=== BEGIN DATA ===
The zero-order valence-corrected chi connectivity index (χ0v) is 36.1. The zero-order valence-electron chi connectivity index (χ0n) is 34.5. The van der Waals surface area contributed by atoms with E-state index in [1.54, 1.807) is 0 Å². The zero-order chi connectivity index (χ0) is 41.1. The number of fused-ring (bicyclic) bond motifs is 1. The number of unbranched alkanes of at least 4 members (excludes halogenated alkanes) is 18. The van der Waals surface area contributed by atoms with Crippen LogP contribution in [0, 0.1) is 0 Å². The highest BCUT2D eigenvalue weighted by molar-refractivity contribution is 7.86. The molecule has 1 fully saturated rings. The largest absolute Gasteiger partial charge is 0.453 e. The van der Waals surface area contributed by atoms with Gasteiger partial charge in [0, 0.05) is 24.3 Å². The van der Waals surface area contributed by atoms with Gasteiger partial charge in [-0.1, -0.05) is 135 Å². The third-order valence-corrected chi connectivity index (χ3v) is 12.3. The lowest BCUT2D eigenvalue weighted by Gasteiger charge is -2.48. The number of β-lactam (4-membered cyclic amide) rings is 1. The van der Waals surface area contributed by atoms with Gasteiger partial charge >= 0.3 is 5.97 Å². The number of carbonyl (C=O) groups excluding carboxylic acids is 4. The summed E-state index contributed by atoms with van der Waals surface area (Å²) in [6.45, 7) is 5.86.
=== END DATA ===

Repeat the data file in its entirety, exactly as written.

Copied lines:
The zero-order valence-corrected chi connectivity index (χ0v) is 36.1. The zero-order valence-electron chi connectivity index (χ0n) is 34.5. The van der Waals surface area contributed by atoms with E-state index in [1.54, 1.807) is 0 Å². The zero-order chi connectivity index (χ0) is 41.1. The number of fused-ring (bicyclic) bond motifs is 1. The number of unbranched alkanes of at least 4 members (excludes halogenated alkanes) is 18. The van der Waals surface area contributed by atoms with Crippen LogP contribution in [0, 0.1) is 0 Å². The highest BCUT2D eigenvalue weighted by molar-refractivity contribution is 7.86. The molecule has 1 fully saturated rings. The largest absolute Gasteiger partial charge is 0.453 e. The van der Waals surface area contributed by atoms with Gasteiger partial charge in [0, 0.05) is 24.3 Å². The van der Waals surface area contributed by atoms with Gasteiger partial charge in [-0.1, -0.05) is 135 Å². The third-order valence-corrected chi connectivity index (χ3v) is 12.3. The lowest BCUT2D eigenvalue weighted by Gasteiger charge is -2.48. The number of β-lactam (4-membered cyclic amide) rings is 1. The van der Waals surface area contributed by atoms with Gasteiger partial charge >= 0.3 is 5.97 Å². The number of carbonyl (C=O) groups excluding carboxylic acids is 4. The summed E-state index contributed by atoms with van der Waals surface area (Å²) in [6.45, 7) is 5.86.